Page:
Fortunately, one of the US reactors that reportedly has a Creusot part is now permanently closed — the Crystal River nuclear generating station on Florida’s west coast. An autopsy of Crystal River would not only provide safety insights into the potential jeopardy at the 17 reactors still operating with suspect Creusot parts, it would also deliver general intelligence about the state of our entire operating reactor fleet.

An autopsy would take an enhanced look at the remaining material integrity of safety-related structures and components, particularly those that are difficult to reliably assess in operating reactors. This would include destructive analysis by cutting up large components like the reactor pressure vessel for an assessment of radiation-induced cracking, embrittlement and stress corrosion cracking. Sections of the concrete containment and “spent” nuclear fuel storage structures could be tested for the same aging effects that weaken concrete in bridges and dams.

Captured Regulators May Not Act to Examine Flaws in Closed Reactors

Rest assured no such examinations will happen voluntarily. One of us, Paul Gunter, now with Beyond Nuclear, joined 10 safe energy groups in 1995 to petition the NRC to conduct autopsies on embrittled reactor pressure vessels at the permanently closed Yankee Rowe, Trojan, San Onofre and Rancho Seco nuclear power stations.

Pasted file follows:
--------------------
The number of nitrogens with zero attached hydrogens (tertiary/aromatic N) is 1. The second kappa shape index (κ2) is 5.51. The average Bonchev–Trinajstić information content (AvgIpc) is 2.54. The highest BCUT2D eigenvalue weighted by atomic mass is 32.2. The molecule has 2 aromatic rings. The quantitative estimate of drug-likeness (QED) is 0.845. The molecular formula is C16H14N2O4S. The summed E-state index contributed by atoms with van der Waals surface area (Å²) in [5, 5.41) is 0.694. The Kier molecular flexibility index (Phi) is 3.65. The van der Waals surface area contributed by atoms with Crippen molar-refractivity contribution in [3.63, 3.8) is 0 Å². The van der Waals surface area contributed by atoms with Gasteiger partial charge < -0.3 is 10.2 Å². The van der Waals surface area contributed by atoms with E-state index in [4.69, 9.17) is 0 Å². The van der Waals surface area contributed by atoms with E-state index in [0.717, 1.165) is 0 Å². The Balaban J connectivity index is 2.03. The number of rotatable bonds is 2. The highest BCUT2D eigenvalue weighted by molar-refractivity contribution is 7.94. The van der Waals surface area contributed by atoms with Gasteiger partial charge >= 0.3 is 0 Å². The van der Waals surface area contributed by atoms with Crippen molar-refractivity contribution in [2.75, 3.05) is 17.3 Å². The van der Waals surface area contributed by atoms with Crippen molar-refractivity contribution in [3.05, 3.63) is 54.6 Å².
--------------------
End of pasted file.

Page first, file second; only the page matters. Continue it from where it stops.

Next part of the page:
The groups wanted the NRC to archive material specimens and set a benchmark on age-degradation for the rest of the operating industry. The NRC and industry didn’t want to know and rejected the petition.

This would seem to contradict the NRC’s mandate, proclaimed on its website as “protecting people and the environment.” Behind closed doors, the agency instead works tirelessly on behalf of the nuclear industry, protecting the corporate bottom line with almost evangelical zeal. The NRC has, for example, never denied a license extension to an operating reactor, no matter how blatant the safety risks. In December 2015, the NRC relicensed the Davis-Besse reactor in Ohio, despite the worsening cracking of the containment, without requiring the owners to repair a flaw so serious that a containment failure could lead to a meltdown.